Tuesday, August 18, 2015

On being a liver

Peter, age 7, and Paige, 10, were playing Legos in my living room, while I sat on the couch pretending to read, but really listening to them build their imaginary world.
At one point Paige lifted her Lego horse and as it leaped the castle wall, she asked Peter, “Can your Lego guys do this?”
“No,” Peter responded. “Me and Tim don’t do stuff like that. We’re livers.”
Paige cocked her head and gave him that “you’re-crazy” look. “What?”
“Livers.” Peter insisted. “That means we’re normal guys. We don’t do stuff. We just live.”
I smiled and kept quiet. I connected their conversation with the old Martha/Mary division and the differences between people. Some people are do-ers, workers, those who accomplish great—or not-so-great—things for the kingdom. They “work for the night is coming,” knowing that “their labors are not in vain.” Others prefer to sit at the feet of the Master, meditate, pray and just be. They focus on “abiding in the vine.”
This division is, of course, superficial. Most of us move back and forth on a continuum between doing stuff and quietly being present. While we may tend to one side, we’re both types, depending on circumstance and opportunity.
I’m a poet. The noun “poem” comes from the Greek “poema,” and its verb form means, ironically, “to do” or “to make.” The particular making that a poet engages in results, sometimes, in a work of art. Work is on the doing-stuff side, but art leans toward the livers of the world. The combination, “work of art,” brings them together in synchronicity.
This is beginning to sound as silly as my grandkids’ conversation.
At any rate, I’ve added a new meaning to an old word. I’ve got lots of stuff to do today, but I will take the time to remember that I’m basically just a liver.

                   Paige the do-er and Peter the liver

Saturday, August 1, 2015

NWYM and human sexuality: to remember or to forget?

Let me begin with a true confession. I am a member of the board of elders of Northwest Yearly Meeting. Just a week ago we “released” West Hills Friends Church to follow the way they’ve discerned that God has been leading them, in acknowledgement that NWYM can’t tolerate this level of diversity, at this point in time, without breaking apart.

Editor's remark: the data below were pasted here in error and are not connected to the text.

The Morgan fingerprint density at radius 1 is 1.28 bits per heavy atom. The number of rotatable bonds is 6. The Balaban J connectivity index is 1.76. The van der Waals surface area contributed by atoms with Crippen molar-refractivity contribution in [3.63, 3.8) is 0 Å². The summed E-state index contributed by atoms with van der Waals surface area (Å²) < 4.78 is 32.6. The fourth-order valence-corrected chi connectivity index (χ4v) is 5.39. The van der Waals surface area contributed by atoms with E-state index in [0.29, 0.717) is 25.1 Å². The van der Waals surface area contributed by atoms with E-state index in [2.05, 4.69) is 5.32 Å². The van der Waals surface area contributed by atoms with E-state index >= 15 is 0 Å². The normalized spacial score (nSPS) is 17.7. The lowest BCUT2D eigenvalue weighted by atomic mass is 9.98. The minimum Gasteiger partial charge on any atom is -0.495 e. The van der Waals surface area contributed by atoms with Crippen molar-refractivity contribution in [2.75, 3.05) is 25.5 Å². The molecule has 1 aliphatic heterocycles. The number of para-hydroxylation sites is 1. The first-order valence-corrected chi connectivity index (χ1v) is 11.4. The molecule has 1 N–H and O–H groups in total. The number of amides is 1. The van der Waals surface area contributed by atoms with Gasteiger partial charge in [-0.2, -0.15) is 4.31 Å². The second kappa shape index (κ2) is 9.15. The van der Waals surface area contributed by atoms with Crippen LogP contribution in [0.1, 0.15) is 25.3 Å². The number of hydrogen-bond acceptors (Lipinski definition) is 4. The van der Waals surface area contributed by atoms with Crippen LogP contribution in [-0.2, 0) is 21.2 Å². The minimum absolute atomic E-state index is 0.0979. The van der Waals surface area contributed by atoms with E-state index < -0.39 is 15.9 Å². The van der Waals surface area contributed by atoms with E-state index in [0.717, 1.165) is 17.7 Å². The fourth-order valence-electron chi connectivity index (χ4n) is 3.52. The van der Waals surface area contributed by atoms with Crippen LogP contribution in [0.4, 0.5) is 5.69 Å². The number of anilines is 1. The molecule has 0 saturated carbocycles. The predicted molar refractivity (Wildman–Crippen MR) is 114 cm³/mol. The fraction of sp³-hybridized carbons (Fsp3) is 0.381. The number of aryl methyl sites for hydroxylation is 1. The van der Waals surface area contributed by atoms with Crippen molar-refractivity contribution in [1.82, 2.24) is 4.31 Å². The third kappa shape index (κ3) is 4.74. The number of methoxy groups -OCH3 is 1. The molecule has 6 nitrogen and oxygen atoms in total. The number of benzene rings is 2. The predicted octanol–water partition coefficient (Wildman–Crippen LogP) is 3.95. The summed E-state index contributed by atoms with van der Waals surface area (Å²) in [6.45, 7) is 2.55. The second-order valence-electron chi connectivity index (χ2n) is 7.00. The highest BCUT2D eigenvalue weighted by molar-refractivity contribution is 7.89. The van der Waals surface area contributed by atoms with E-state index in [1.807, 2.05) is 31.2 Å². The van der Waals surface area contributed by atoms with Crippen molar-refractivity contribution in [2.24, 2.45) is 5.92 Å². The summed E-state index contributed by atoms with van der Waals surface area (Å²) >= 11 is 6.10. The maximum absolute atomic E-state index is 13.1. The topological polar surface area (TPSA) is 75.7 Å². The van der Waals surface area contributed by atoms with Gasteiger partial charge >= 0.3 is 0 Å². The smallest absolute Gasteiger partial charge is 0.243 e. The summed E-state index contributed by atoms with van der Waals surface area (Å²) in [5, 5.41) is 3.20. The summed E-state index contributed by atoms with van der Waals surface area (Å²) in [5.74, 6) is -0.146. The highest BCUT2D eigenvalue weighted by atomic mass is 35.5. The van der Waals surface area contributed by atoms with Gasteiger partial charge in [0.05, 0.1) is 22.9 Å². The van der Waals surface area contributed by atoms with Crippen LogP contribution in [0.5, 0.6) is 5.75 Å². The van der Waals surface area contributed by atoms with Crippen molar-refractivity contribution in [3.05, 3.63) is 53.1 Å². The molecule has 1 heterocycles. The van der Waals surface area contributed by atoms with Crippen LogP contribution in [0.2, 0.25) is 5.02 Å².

I am also a blogger and, as such, enjoy being a member of the wider community of Friends. But this month (I’m writing on the last day of July) is the first in which I have not been able to write a single blog or, more seriously, a single poem. The agony preceding, in the midst of, and following our decision has drained the words. Before yearly meeting, I found that the only way I could pray was, “Lord, have mercy.” And in the first four days following the announcement, all I could pray was, “I’m so sorry.” Over and over and over.
Eventually I sensed the voice of God—and definitely heard the voice of my husband—saying, “Enough, Nancy. You’re forgiven. Stop saying, ‘I’m sorry.’”
I want to acknowledge the other voices, the voices of care and compassion that have reached out to West Hills Friends. And to me. Many people from my own congregation, North Valley Friends, divided on the issues of human sexuality, have approached me with concern and love, even while they are agonizing over the decision.
I especially want to acknowledge the attitude of WHF. Throughout the two-year process we’ve recently gone through, and during and after yearly meeting, believers from this congregation have been so gracious and respectful. That continues, in spite of the grief and pain. I’ve had emails from individuals at WHF this week, asking if I’m alright, expressing concern and encouraging me. One said, “Yes! Of course we’re still friends!”
Soon after the decision was released, I was invited to a meeting of young adults of NWYM, those who were especially concerned (read, “outraged,” or “anguished”) by the decision. They included many members of my congregation, extended family members, and young people who were MKs when I served as a missionary in Bolivia. They also included several members of WHF. Most of these came up to hug me at the close of the meeting.
Back to West Hills, I think that if I were still in my idealistic little girl stage of life, I would look to these sisters and brothers and think to myself, “That’s how I want to be when I grow up.”